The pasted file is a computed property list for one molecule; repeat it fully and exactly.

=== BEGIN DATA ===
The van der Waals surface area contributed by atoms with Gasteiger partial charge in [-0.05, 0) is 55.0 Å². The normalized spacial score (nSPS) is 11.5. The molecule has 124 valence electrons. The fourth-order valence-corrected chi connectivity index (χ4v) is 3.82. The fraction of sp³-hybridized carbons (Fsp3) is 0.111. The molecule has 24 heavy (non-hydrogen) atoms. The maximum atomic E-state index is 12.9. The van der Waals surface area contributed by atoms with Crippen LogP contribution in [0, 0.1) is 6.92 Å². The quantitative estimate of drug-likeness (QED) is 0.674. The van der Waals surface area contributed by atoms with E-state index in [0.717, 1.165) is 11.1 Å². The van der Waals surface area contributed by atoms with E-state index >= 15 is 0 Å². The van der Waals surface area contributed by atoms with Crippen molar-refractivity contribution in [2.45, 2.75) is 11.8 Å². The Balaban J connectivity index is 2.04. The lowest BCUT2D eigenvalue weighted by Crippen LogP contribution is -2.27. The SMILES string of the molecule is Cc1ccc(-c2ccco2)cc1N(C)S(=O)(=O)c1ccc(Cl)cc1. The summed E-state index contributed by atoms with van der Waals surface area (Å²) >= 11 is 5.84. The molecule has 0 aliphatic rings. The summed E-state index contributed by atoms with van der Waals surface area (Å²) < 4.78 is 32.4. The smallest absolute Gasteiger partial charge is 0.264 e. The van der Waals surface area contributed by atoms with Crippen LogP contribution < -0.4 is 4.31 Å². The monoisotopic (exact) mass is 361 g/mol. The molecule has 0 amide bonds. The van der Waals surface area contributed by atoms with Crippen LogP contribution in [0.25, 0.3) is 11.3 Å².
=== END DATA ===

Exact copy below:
The van der Waals surface area contributed by atoms with Gasteiger partial charge in [-0.05, 0) is 55.0 Å². The normalized spacial score (nSPS) is 11.5. The molecule has 124 valence electrons. The fourth-order valence-corrected chi connectivity index (χ4v) is 3.82. The fraction of sp³-hybridized carbons (Fsp3) is 0.111. The molecule has 24 heavy (non-hydrogen) atoms. The maximum atomic E-state index is 12.9. The van der Waals surface area contributed by atoms with Crippen LogP contribution in [0, 0.1) is 6.92 Å². The quantitative estimate of drug-likeness (QED) is 0.674. The van der Waals surface area contributed by atoms with E-state index in [0.717, 1.165) is 11.1 Å². The van der Waals surface area contributed by atoms with E-state index >= 15 is 0 Å². The van der Waals surface area contributed by atoms with Crippen molar-refractivity contribution in [2.45, 2.75) is 11.8 Å². The Balaban J connectivity index is 2.04. The lowest BCUT2D eigenvalue weighted by Crippen LogP contribution is -2.27. The SMILES string of the molecule is Cc1ccc(-c2ccco2)cc1N(C)S(=O)(=O)c1ccc(Cl)cc1. The summed E-state index contributed by atoms with van der Waals surface area (Å²) >= 11 is 5.84. The molecule has 0 aliphatic rings. The summed E-state index contributed by atoms with van der Waals surface area (Å²) < 4.78 is 32.4. The smallest absolute Gasteiger partial charge is 0.264 e. The van der Waals surface area contributed by atoms with Crippen LogP contribution < -0.4 is 4.31 Å². The monoisotopic (exact) mass is 361 g/mol. The molecule has 0 amide bonds. The van der Waals surface area contributed by atoms with Crippen LogP contribution in [0.25, 0.3) is 11.3 Å².